Workplace Recognition and Incentive Programs

7 Steps to Disengagement

Posted on May 29, 2012 by Motivo Staff in Uncategorized

Engagement has been the focus of human resources for some time and it does not seem to be going away anytime too soon. Why is it important to your company? Well, obviously you want enthusiastic, energetic, dedicated employees who are fully focused on their work. In an ideal world (where is that?) everyone would be fully engaged and genuinely concerned about the success of the organization. And it is becoming widely known that companies that engage in engagement are more profitable. While I believe that each person is responsible for their own engagement, I also believe that a company has to provide an environment conducive to engagement. The problem is that companies all too often create just the opposite effect. They often do these things:

  1. Create fear of job loss – don’t communicate company status, especially after a layoff or other restructuring. Make them think they could be next. If security is in jeopardy, it makes it terribly difficult to be engaged.
  2. Create and enforce unnecessary rules – unreasonable dress codes, unusual rules of behavior, force attendance at irrelevant meetings, etc. Certain rules are needed but irrelevant rules should be etched in stone.  Remember, it is disengaging to tell employees they can’t be themselves.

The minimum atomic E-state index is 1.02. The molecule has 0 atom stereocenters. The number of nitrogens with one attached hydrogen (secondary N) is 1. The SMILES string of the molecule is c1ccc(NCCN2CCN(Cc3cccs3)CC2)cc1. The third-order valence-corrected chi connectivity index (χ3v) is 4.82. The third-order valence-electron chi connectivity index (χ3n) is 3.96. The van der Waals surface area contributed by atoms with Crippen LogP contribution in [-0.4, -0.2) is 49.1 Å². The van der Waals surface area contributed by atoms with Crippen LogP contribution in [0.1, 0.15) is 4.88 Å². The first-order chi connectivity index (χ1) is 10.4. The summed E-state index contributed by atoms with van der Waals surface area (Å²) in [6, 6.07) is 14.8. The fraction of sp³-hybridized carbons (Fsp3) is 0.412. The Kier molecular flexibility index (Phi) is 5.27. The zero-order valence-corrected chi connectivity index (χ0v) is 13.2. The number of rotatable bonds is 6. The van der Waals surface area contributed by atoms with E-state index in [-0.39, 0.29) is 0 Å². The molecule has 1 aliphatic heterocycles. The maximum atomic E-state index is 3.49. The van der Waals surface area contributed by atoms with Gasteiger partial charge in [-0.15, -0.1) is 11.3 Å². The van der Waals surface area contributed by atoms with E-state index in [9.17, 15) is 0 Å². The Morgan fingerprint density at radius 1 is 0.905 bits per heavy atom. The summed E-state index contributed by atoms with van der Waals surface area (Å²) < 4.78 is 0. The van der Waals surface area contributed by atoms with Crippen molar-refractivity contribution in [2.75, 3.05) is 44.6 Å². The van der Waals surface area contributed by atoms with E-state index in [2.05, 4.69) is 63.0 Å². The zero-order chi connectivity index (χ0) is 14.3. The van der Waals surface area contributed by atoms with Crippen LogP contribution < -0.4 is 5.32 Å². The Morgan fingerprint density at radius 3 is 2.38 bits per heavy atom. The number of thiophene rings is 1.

3. Make work boring – top talent especially can be disengaged quickly by giving them only routine, unchallenging tasks to perform. Ignore their need for learning and growth.
  4. Forget recognition – disregarding contributions is an easy path to disengagement. Ignore hard work and extra effort on a daily basis. Don’t allow peers to recognize each other. Don’t give supervisors training or the tools for recognition.
  5. Ignore employee’s relationships – they have signed on to work for a paycheck so there is no time for collegiality. Keep their noses to the grindstone. After all, why do they need to have work relationships? Do they really need camaraderie? Picnics? BBQs? Office parties? There is no time to help them understand they are part of something much larger than their tasks.
  6. Work them until they drop – they are all workaholics anyway, right? Late nights, weekend meetings, working lunches. Engagement takes too much time and energy away from the work so why would you want them to stop to smell a few roses or recharge?
  7. Forget your organizational culture – never hire for fit.  You don’t have time to even try to understand your culture anyway. So, what does it matter? Just let that smart as a whip new hire, drift away because there is no cultural fit and you were less than candid about the issue.

So, now you know what to do or “not do” as the case may be.  My next post will be a few ideas about what you can do to create engagement instead. In the meantime, please think about how you can drive engagement and change behaviors in your organization.  No matter what the economy is like, employee engagement is imperative for businesses to survive and thrive.